Matt Salmon

I think it’s important that we recognize the impact COVID has had on our staff — and in some cases, recognize the damage it has done. Our staff are experiencing dissatisfaction and disconnection at levels we have never seen.

Our pre-COVID lives as long-term care professionals were hard enough. In the Northeast, we suffered with chronic staff shortages for licensed nurses and nursing assistants. The margin for error on the regulatory side was getting progressively smaller while the oversight became more punitive and complicated. Staff were working more hours than they wanted, and when they weren’t working, they were always connected. God forbid you miss a deadline on a reportable.

The COVID-19 pandemic pushed us all to limits we never thought existed. For many of us, the stress of managing an infection the world had never seen was complicated by the ever-changing rules and regulations we were somehow expected to follow. We were now managing in a world where our traditional rules and regulations were constantly in flux.

What was a given for us prior to the spring of 2020 was no longer the case. Every decision was a first-in-a-lifetime career decision, and each of those decisions required a new policy and subsequent all-staff education and training. It was an incredible amount of additional work for an industry that was already overextended.

It wasn’t until the spring of 2021, when I was able to begin the process of reflection on my own experience, that I began to realize how much damage the pandemic inflicted on our staff.  When I started opening up about my own feelings surrounding the experience, I began to hear stories and perspectives from others. Some who seemed to be handling it well, others who were not.  

As a company, we made it a priority to give people time off when they needed it, no questions asked. I am proud of the way staff supported and continue to support one another so their friends and co-workers could actually take a break. But the more we talked and the more I listened, I began to realize the underlying issue is our staff can never truly take a break because they are always connected.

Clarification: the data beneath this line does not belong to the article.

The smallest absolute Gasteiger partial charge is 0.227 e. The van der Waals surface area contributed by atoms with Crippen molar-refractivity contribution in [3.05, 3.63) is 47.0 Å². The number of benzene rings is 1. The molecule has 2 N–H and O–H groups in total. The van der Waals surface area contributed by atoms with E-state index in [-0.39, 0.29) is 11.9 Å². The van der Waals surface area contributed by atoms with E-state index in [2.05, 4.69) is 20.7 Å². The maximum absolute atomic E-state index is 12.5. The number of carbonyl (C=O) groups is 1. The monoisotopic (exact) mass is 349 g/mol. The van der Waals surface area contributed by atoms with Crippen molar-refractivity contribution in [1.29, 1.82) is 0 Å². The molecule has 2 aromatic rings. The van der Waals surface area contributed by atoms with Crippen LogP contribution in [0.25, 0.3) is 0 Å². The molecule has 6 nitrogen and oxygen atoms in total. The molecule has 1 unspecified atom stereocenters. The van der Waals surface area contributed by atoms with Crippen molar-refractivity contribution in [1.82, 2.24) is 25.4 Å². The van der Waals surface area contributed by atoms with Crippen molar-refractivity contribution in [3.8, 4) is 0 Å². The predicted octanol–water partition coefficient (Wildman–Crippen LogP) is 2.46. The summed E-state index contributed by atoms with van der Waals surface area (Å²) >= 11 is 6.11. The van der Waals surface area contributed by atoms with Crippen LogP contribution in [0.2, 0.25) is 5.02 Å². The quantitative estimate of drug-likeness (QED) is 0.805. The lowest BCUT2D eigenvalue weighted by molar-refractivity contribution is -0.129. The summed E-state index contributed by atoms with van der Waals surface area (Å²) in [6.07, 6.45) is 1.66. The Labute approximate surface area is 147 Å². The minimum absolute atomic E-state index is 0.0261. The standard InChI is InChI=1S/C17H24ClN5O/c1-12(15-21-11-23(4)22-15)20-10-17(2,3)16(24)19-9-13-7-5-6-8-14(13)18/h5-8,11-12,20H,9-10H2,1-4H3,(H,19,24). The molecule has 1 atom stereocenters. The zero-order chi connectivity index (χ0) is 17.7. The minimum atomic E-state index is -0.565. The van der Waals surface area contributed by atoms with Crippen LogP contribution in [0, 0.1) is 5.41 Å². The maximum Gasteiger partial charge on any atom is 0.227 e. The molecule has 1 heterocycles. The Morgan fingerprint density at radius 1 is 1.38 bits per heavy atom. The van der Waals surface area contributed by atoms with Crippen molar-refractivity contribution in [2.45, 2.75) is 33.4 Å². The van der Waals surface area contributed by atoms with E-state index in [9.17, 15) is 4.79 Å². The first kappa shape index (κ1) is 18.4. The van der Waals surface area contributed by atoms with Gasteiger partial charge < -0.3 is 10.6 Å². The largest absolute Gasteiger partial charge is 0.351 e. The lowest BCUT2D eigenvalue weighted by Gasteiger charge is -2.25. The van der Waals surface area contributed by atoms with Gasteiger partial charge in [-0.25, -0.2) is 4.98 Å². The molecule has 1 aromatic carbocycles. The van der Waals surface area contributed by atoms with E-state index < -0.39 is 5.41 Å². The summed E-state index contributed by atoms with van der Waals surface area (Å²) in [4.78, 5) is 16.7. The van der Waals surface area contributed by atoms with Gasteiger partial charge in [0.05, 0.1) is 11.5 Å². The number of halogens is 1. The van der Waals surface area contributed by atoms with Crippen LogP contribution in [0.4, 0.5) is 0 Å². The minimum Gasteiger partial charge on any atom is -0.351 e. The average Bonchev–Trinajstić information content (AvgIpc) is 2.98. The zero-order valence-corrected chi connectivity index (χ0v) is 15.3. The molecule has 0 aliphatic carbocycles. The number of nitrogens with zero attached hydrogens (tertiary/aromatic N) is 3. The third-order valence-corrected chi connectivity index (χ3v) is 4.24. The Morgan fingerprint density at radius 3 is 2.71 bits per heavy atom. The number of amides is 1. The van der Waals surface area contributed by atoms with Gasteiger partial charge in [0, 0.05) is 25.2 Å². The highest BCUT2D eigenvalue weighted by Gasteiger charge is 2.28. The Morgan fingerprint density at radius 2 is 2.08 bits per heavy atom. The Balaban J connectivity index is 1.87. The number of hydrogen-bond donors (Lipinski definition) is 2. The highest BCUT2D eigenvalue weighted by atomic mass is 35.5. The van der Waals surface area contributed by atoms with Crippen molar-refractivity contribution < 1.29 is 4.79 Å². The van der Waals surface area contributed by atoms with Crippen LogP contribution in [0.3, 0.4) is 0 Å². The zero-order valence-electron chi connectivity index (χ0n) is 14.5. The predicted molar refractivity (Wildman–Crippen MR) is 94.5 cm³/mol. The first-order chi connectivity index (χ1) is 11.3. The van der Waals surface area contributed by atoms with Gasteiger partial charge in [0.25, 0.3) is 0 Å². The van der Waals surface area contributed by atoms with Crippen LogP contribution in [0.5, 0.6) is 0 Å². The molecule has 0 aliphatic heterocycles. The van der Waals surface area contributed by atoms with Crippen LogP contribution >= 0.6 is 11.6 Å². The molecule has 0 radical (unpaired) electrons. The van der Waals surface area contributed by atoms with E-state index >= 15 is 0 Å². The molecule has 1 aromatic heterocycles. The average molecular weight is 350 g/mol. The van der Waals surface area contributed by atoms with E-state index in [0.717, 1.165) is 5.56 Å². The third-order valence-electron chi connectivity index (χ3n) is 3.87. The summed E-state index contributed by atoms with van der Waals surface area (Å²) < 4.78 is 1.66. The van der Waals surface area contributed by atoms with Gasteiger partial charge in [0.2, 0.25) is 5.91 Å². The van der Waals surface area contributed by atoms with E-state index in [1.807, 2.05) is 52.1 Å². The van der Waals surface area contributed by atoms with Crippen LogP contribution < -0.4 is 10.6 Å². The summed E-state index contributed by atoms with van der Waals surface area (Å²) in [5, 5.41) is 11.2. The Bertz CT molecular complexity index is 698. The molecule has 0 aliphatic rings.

As I reflected on this issue, I realized I was part of the problem. I don’t get to my e-mail during the day, and as a result, I spend a few hours most nights on my computer responding. Staff feel obligated to answer my e-mails, no matter how routine. Once I started counting, I learned staff responses to my e-mails created more off-hours e-mails than I was actually sending. I was making an already difficult problem for my staff worse.

To break down this idea that we’re “on” all the time, I started to put some parameters in place surrounding communication and connectivity in our organization. If I could get people to routinely disconnect, I could reduce stress levels and burnout while hopefully improving the energy and creativity we lost during the pandemic.

I established our normal business hours as 7:30am to 5:30pm. Normal business hours mean that all routine communications and meetings should take place during this time. We do not e-mail, text, or call staff outside of those hours unless it is urgent or an emergency.  

I did not tell staff they had to stop working outside of those hours because many needed to. If it’s your routine to answer e-mail at night or early in the morning, please continue to do so; just send with delayed delivery, so they arrive during regular business hours.

I started this experience by changing my own behavior. Without telling anyone, I started using delayed delivery on all off-hours e-mails. That simple change reduced my own inbound off-hours e-mail by about 30%. When I rolled this program out to our management staff, my off-hours e-mails plummeted to almost none.

The result is that I have more time to concentrate on the important issues of the day, knowing the routine will be there tomorrow. Management staff have reported similar reductions in e-mail volume.  More importantly, they have reported there’s less stress when away from work. They’re actually able to disconnect, increasing time and experience with their families.  At work, I notice a difference in attention and commitment.

Across our industry, the high stress levels and burnout are leading to record levels of turnover, and worse, career long-term care professionals leaving the field. The little things we do in an effort to support staff go a long way to create an environment where people can excel. Establishing simple boundaries so your staff can rest and recover is the least we can do.

Matt Salmon is the CEO of SALMON Health and Retirement.

The opinions expressed in McKnight’s Long-Term Care News guest submissions are the author’s and are not necessarily those of McKnight’s Long-Term Care News or its editors.